New York Times
POSTED: 1:30 a.m. HST, Oct 9, 2011
LAST UPDATED: 2:25 a.m. HST, Oct 9, 2011
WASHINGTON » After years of trying to tamp down concerns about his stance on social issues and his Mormon faith, Mitt Romney is now being forced to fend off revived questions from rivals and evangelical leaders about the consistency and depth of his conservatism.
Romney has tried at every stage of the race for the Republican presidential nomination to focus on the economy, and he did so again Saturday, when he appeared here at the Values Voter Summit, a gathering of social conservative activists.
But he also felt compelled to reiterate that he was in sync with social conservatives as he ran through his positions on abortion, marriage, judicial appointments and religious values. And as other speakers condemned homosexuality and raised questions about whether a Mormon is a true Christian, Romney emphasized that tolerance and civility were conservative values.
"The task before us is to focus on the conservative beliefs and the values that unite us," he said. "Let no agenda narrow our vision or drive us apart."
The questions he faces about his rightward shift over the years on the topics of most concern to social conservatives have become entangled in Romney's broader challenge: establishing himself as authentic and principled, and battling the perception that he has reshaped himself for the politics of the moment.
With Romney having regained the perceived status of front-runner, his opponents have signaled that they will go after him hard from the right, questioning his conservative credentials and trying to force him off his economic message. He now has to parry those intensifying attacks without giving up the opportunity to win over independent voters should he become his party's nominee and face President Barack Obama next year.
Romney's address Saturday got a positive reception from many in the audience.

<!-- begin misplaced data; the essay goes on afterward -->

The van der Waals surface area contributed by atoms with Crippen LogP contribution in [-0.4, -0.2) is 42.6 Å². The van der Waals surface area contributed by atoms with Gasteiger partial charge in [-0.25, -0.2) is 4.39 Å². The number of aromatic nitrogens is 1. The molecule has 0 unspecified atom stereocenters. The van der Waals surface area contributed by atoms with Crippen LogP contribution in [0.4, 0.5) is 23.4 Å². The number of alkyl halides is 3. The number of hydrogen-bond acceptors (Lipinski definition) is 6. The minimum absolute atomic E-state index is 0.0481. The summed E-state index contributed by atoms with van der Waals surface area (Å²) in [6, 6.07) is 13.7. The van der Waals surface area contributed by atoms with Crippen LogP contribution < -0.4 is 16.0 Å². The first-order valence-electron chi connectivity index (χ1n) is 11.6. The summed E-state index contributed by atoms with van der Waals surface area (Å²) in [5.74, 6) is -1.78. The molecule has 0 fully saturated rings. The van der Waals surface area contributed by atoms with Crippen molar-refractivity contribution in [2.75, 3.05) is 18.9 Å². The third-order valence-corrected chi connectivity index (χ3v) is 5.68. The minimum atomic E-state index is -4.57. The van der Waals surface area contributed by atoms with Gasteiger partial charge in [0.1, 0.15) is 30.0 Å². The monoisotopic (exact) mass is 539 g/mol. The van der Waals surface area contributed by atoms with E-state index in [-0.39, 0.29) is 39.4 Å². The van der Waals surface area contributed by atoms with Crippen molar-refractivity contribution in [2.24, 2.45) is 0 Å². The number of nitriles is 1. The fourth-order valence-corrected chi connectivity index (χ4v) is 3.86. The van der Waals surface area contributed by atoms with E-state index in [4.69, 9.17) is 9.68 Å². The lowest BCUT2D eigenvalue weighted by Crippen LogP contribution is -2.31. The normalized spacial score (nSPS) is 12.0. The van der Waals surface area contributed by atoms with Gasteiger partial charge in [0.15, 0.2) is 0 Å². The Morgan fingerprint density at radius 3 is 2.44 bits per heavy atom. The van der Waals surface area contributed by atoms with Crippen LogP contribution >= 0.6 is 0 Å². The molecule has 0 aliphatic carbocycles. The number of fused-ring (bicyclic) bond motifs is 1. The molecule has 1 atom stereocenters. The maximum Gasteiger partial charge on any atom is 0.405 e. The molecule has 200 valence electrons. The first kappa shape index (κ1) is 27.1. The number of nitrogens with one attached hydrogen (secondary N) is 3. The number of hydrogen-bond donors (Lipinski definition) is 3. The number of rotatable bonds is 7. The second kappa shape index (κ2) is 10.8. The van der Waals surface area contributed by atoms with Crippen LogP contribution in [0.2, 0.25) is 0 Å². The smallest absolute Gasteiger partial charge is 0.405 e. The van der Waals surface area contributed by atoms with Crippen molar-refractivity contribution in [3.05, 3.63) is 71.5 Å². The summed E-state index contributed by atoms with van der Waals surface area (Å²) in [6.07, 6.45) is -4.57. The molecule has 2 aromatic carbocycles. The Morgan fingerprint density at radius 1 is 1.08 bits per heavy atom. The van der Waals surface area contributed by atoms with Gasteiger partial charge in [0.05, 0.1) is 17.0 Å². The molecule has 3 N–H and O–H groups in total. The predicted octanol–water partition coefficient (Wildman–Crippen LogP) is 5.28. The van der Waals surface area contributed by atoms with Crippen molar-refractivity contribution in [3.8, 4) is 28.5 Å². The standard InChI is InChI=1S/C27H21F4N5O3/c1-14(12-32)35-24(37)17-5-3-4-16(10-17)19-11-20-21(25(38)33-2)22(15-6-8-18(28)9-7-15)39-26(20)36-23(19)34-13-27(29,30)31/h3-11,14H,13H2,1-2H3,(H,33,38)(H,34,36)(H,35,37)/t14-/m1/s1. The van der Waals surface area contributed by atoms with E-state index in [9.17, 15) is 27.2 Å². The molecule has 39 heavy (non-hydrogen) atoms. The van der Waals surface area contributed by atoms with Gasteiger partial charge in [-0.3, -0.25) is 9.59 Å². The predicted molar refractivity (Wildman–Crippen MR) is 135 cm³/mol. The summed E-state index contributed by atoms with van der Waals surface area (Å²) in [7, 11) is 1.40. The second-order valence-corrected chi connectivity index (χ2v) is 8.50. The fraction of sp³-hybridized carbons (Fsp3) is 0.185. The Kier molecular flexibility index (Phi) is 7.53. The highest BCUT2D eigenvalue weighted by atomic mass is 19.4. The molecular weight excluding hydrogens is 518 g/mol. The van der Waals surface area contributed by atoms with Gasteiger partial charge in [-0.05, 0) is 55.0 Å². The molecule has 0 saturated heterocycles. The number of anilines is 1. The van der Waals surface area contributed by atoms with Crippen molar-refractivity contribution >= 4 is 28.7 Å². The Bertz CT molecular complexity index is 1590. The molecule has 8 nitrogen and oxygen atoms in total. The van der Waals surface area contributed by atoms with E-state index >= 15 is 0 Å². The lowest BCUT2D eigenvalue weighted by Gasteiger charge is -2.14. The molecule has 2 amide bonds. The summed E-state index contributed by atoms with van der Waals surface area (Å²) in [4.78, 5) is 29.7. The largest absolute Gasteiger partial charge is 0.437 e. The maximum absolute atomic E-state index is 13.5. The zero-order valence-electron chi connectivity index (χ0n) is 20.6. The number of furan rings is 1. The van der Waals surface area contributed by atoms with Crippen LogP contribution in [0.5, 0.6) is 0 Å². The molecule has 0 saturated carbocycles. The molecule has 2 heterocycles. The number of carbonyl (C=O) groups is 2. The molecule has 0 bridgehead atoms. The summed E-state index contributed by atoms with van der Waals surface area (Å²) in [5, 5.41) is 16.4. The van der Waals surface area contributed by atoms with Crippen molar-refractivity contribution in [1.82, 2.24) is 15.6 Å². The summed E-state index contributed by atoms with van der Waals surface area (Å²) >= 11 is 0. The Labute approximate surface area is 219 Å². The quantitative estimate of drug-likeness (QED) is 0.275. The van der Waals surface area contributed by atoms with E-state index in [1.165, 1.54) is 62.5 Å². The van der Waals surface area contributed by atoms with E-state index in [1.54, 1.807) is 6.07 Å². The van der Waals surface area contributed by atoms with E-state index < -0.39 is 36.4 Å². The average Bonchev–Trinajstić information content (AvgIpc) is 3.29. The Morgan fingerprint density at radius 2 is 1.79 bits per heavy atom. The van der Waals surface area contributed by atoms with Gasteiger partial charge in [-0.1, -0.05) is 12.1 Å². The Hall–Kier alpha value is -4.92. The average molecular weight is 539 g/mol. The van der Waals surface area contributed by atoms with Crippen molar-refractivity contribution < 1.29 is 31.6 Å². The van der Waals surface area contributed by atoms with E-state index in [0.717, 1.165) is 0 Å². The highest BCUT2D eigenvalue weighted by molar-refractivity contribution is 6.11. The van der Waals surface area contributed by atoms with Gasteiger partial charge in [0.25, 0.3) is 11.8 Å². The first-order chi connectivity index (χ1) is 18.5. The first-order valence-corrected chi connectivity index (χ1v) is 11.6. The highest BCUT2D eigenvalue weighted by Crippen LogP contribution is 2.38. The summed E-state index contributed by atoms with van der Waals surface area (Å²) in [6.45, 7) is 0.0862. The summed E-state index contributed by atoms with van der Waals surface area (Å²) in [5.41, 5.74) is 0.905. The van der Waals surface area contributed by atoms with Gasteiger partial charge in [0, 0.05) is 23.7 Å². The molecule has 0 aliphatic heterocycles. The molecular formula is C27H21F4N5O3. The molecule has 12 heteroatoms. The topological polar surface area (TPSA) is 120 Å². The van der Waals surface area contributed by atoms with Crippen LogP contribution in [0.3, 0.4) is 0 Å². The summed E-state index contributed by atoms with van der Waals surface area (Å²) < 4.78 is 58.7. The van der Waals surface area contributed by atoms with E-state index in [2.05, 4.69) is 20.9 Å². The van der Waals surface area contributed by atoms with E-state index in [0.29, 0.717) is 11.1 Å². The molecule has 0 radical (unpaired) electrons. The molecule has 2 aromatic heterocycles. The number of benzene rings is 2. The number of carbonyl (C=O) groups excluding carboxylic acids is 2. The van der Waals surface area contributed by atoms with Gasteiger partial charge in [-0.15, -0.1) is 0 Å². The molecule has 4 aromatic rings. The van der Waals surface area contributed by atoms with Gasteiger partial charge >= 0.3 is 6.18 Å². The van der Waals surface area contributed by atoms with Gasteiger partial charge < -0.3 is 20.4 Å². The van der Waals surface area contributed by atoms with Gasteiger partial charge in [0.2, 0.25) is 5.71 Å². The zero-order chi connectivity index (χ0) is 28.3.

"Now the foundation needed for a strong economy and a strong military is a people of strong values," Romney said, going on to promise that he would eliminate federal funding for Planned Parenthood and appoint judges who would vote to roll back Roe v. Wade.
In his 2008 race, Romney and his team reached out regularly to social conservatives. He once even sent evangelical leaders expensive wooden chairs with brass plaques promising a seat at "our table."
Advisers said the campaign's approach in 2012 was based on a belief that conservative voters and religious leaders know far more about Romney's views than they did four years ago. They noted that Romney had attended the Values Voter Summit every year. They said that there were no plans for him to give another speech about his Mormon faith but that he would continue to address social issues as they were raised.
Romney is also determined to keep his focus on the economic struggles of voters, believing that is Obama's biggest vulnerability. Some social conservative leaders say evangelical voters will mobilize behind any Republican nominee, including Romney, just because they are so united in their desire to defeat Obama. Still, Romney clearly has not quelled all the doubts about him among social conservatives because of his positions both on social issues and the health care legislation he signed as governor of Massachusetts, which has many similarities to the national legislation signed by Obama.
"He did a good job and hit all the issues," Mathew D. Staver, the dean of the Liberty University School of Law, said after Romney's speech Saturday. "It did not change my opinion, however. He needs to renounce RomneyCare and not defend it or distinguish it from ObamaCare."
Richard Land, the head of the Ethics and Religious Liberty Commission of the Southern Baptist Convention, said before the speech that evangelicals felt "some reluctance" about Romney. They wonder "how strongly he feels about their issues."
But Land added that "most evangelicals and social conservatives don't think the country can survive four more years of Barack Obama."
Ralph Reed, the director of the Faith and Freedom Coalition, said Romney's strategy might work to his advantage.
"My sense is that his strategy this time is not to genuflect or pander," Reed said. "Romney has retooled to some extent and is running as someone who knows how to turn around the economy and create jobs. That's not necessarily a mistake."